Edward rejoined the group with two egg halves in the flat of his hand and one in his mouth.

"It's a seed," Rosalie said.

"A seed ..." Emmett gently pushed it around on his palm with the tip of his finger.

"Of what?" Edward mumbled. Alice seemed unconvinced. Garrett expectant.

"It's a rose seed."

One of Alice's eyebrows ascended with a flourish. "A rose seed? Like you?" She was getting it—she thought.

"Hmph. I've never seen one." Emmett's expression was earnest. Like he was saying, Why is that? Like he felt he should have.

"Most people haven't. They're really difficult to cultivate from seed."

"Have you, ever?" Garrett asked.

"My mom used to. I thought I might try in the roof garden," Rosalie said, tilting her head toward the seed.

"Okay." Alice's arms settled across her chest; her hip jutted out at an angle. "When I said start with something small, I didn't know you meant to be completely literal."

"The seed is small. The meaning is ... not."

"Well, what does it mean, then?"

Rosalie couldn't help but smile at her. The tattoo would never reveal it. Most rose seeds looked like any other. But this was the seed of a light pink rose. It was the source of germination for passion, joy of life, and youthful energy. She wanted these things—could see them within reach.

"It's …" Were there words to describe what it meant to her? Did she even want to say it all aloud?

"What kind?" Emmett. Always the subtle rescuer. The small curve of a smile let her know he knew. "What kind of rose is it?"

"Oh. An Orlando Rose. Light pink." She wondered at the Victorians who created this language of flowers. Were they thinking of Virginia Wolfe when they decided on the meaning of a light pink rose?

Edward's pursed smile caught her eye before he shoved another egg in his mouth. He nodded his head in approval and returned to the Tupperware for more eggs. "These are really good, by the way. Coconut milk?"

"Yes," she chuckled.

"Cumin, too. Yummm …"

"Okay, okay." Emmett interrupted. "Alice, draw it up. Try it a few ways."

"Okaaay ..." Alice plucked the seed from Emmett's outstretched hand, her gaze jumping between the two of them, as if wondering maybe if she had missed something.

Rosalie sat and watched Alice draw—her dedication to the task. Every so often, Alice would look up at her and smile. Despite her confusion, she was taking the work very seriously. It would be her first tattoo working for Emmett, but her determination was more than just businesslike. Rosalie could see her heart in it.

After ten minutes, or so, Alice called Emmett over to inspect her work.

"These are good. And I think this one is the right one. Just one thing ..." He reached for a few other colored pencils "... I want to add." He looked at Rosalie over his shoulder, just briefly, before adding to the sketch. Within a moment, he called her over.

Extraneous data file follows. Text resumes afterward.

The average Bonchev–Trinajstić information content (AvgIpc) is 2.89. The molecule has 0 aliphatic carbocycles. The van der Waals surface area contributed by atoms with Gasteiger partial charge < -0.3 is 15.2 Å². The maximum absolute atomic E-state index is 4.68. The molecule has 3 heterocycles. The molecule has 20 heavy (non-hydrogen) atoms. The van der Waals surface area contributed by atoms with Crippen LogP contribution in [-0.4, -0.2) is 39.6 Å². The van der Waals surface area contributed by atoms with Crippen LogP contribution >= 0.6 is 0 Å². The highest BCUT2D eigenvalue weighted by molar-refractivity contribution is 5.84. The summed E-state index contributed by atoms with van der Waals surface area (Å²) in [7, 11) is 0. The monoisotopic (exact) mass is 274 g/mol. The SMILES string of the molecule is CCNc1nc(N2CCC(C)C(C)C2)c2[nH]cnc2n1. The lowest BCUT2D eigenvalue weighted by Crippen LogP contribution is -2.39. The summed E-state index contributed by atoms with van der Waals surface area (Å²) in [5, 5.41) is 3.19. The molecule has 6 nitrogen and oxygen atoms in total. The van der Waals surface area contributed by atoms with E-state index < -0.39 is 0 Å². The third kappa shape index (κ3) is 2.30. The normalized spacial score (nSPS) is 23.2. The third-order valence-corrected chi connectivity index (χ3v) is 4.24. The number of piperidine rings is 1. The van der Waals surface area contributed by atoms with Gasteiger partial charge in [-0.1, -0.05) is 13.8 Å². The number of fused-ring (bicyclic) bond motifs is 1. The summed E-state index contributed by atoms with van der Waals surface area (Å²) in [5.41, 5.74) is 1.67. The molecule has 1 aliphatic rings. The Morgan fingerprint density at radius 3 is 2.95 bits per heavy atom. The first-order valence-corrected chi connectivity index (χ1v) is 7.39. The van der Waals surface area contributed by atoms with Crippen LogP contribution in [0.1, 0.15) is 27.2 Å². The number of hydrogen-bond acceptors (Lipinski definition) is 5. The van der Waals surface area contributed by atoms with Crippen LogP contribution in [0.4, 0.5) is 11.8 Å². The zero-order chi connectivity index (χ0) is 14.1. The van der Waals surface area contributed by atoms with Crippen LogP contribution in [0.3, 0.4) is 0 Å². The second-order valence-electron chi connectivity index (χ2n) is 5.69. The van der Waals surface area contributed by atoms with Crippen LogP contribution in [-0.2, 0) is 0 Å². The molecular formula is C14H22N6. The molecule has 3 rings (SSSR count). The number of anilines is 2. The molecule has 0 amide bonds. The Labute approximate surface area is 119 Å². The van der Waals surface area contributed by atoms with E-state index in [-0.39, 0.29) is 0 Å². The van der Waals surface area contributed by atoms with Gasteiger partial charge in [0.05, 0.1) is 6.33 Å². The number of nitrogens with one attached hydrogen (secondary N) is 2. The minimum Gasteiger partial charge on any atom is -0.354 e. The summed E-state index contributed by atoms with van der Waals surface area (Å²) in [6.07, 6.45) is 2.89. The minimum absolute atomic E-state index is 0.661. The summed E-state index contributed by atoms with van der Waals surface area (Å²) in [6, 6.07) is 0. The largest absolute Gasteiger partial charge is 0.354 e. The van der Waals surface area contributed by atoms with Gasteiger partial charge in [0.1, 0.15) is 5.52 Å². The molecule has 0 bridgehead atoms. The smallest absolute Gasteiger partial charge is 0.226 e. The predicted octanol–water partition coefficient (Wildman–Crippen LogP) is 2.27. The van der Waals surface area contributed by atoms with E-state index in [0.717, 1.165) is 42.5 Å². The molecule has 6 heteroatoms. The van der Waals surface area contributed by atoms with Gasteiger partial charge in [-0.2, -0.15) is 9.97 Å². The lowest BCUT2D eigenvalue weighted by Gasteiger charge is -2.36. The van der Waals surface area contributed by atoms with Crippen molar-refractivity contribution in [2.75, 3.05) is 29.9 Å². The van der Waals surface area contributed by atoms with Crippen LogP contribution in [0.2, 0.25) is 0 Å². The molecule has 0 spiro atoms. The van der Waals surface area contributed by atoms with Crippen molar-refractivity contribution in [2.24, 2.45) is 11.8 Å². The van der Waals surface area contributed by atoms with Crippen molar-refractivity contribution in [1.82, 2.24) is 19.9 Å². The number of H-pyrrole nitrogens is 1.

Stepping around Garret's chair, she bent down to look at the paper in front of Alice. On it was the familiar angular teardrop shape of a rose seed. Nothing extraordinary, but simply meant to be. For her and her alone. A casual glance might mistake it for a freckle or a birthmark. But it was more. A symbolic mark of what she wanted more than anything: a beginning.

"Okay." She wondered what he might have added, so purposefully.

"I thought, though, that this might be an appropriate addition." Emmett spread a sheet of tracing paper over Alice's sketch. On it was the tiniest of green sprouts—dark green, not more than two millimeters. Not enough of an anomaly that it would be noticed by anyone—except her.

Rosalie smoothed her fingers over the sketch, looking at it, and Alice and Emmett, both. What she had expected when she decided to do this was far from her mind. All she knew was that, now, it seemed exactly, perfectly right, so she said, "Yes." Then paused for a moment—just a breath. "Yes."

Emmett's chest swelled, nearly imperceptibly, and Alice looked at her like: We'll talk later.

All Rosalie could do was nod—repeating the "yes"—and start to unbutton her shirt.

"You ready for this, Small One?" Edward asked, patting Alice on the back and swallowing another mouthful of eggs.

"You're going to lay one of those if you don't slow down," Alice teased, snapping on a pair of black gloves. "And yes, I'm ready."

"Okay. This is just the outline." Emmett held a small piece of paper between two fingers. "The piece is too small to get all the detail in the stencil. You'll have to freestyle most of this." Alice nodded, her face scrunched in concentration. Emmett squeezed Rosalie's arm reassuringly.

After that, they got right down to it. Alice chose her inks, placing them in a ordered row on the cart next to her; Emmett confirmed, and she moved on to the next step. Before Rosalie knew it, she was leaning back, gripping the sides of the bench.